Steve Sabol is a guy who knows a local angle.
Sabol, president of NFL Films takes a call from a reporter, ascertains the voice on the other end is from Baltimore and immediately starts humming the Baltimore Colts' fight song.
After the musica1 interlude, Sabol immediately waxes poetic on the atmosphere for Colts games at Memorial Stadium, how it always seemed to be misty, how the lighting and weather always gave highlight films a kind of black-and-white, surreal quality.
And then Sabol is off extolling the wonderful characters who made up the Colts of the 1950s and '60s. "I think we've done more features on that team than any other," Sabol said, adding that Colts Hall of Famer-turned-raconteur Art Donovan is "the Boswell of the NFL."
If such sobriquets are going to be tossed around, why not say Sabol is the Homer of the NFL, for NFL Films has done as much to celebrate the heroes and develop the mythology of the league as any other single source. In fact, the late patriarch of the Chicago Bears, George Halas, called NFL Films "the keepers of the flame."
That flame officially was lighted in the 1965 season, when NFL Films moved from producing films of championship games to all regular--season games. So, to celebrate, "This is the NFL," one of NFL Films' syndicated television shows, is featuring a best-of package for three programs, the second and third of which air today and next Sunday at noon on Channel 2.
"We started in the summer (gathering materials)," said Sabol, who started as a cameraman and has succeeded his father, Ed, as head of the company. "It was going to be a half-hour show, but we saw we had so much stuff."
And what stuff NFL Films always has had. Though network television eventually came to adopt many of NFL Films' innovations - the ground-level camera, the bench close-ups - no one presents football the same.
"So many things done live are things that we pioneered," said Sabol, who also is host of "This Is the NFL." But television can't duplicate the sound the way we can."
For one thing, television surely couldn't risk broadcasting live, uncensored sounds from a pro football field all game long. But, beyond the opportunity to edit, NFL Films does capture those marvelous, primal grunts of football players in action and the bleep-dotted ravings of the head coaches on the sidelines.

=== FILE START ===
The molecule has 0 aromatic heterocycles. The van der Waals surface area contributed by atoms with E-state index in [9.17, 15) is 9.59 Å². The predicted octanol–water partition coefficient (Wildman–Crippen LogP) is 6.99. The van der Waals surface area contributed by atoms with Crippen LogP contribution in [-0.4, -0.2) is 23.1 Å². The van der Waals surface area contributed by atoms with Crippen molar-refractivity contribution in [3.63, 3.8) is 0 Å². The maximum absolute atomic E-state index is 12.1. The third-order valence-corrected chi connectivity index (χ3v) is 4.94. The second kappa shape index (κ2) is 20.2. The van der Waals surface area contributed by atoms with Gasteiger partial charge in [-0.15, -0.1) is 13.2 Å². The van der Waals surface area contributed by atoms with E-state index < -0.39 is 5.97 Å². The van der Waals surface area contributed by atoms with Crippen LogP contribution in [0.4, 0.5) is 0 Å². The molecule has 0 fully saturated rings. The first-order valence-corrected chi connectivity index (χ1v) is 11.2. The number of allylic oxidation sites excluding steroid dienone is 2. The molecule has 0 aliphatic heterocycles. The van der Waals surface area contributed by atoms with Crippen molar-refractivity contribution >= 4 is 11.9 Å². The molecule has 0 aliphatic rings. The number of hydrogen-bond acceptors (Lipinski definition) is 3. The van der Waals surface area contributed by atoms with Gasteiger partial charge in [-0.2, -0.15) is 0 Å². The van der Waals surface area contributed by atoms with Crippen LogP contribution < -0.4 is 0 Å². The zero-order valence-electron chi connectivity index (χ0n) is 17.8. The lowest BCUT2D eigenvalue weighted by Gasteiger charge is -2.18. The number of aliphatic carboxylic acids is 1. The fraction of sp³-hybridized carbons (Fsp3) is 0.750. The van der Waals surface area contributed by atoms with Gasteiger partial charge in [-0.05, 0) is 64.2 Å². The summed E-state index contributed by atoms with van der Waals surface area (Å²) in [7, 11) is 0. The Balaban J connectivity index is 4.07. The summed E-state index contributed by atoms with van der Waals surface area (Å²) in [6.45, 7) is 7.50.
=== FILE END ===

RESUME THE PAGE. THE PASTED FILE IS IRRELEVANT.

Then there are the pictures them-selves - close-ups that fairly jump off the screen, action shots that put the viewer on the 50-yard line. All this is done with two cameras, one high above the field, one on ground level. So, why are NFL Films' images so arresting? In large part, Sabol said, it's the film itself.
"Film has a sense of history. Tape is flat," he said. "If you saw 'Indiana Jones' on tape, it would have no sense of wonder."
Putting film up against videotape, Sabol said, is "like comparing wood to Formica."
And Sabol is no Formica man.
"We're romantics. We're myth-makers," he said.
But it's also the game that makes NFL Films' work so compelling, Sabol said.
"Other sports don't have the gladiatorial atmosphere. . . . How many times can you look at a dunk?" he said.
For all the mythmaking, Sabol said, "One of the things I am proudest of is that we can make fun of ourselves."
Ah, yes, the "Football Follies," those reels of fumbles, flops and other folderol that make a serious sport seem funny indeed.
Sabol said NFL Films wasn't sure what to make of its first "Funnies" - done in 1967 - until the lowlights were screened for the Philadelphia Eagles at training camp. The Eagles thought the show was hilarious, and another NFL Films star was born.
Today's "This is the NFL" will focus on pro football's great personalities, something Sabol said today's NFL is lacking.
"They're more homogenized," he said. "The players all watch television, and they copy each other (in how they act)."
In the 1960s, Sabol said, "Interviews were more genuine. They didn't have that veneer."
That isn't the only change Sabol has noticed over 25 years.
"The game has been sanitized. If the rules in effect today were around then, most of the guys in the Hall of Fame would've been fined more than they made in salary," he said, mentioning Herb Adderley, Bob Lilly and Deacon Jones as among those whose styles would have been severely cramped. "The hitting is more intense (now), but it's less violent."
Maybe so, but, in selecting its all-time greatest hit for last week's show, NFL Films picked one of recent vintage -- the knockout blow by the New York Giants' Jim Burt against the San Francisco 49ers' Joe Montana in the 1986 playoff game that led to the National Football Conference title game against the Washington Redskins.
As I watched that hit, maybe I got the message behind the real appeal of NFL Films, and it had nothing to do with Boswell, Homer or gladiatorial atmosphere. Seeing Montana get decked, a 1 1/2-year-old who lives at my house stared wide-eyed and declared, "Uh-oh."
NFL Films has given us 25 years of pretty good "uh-ohs" so far.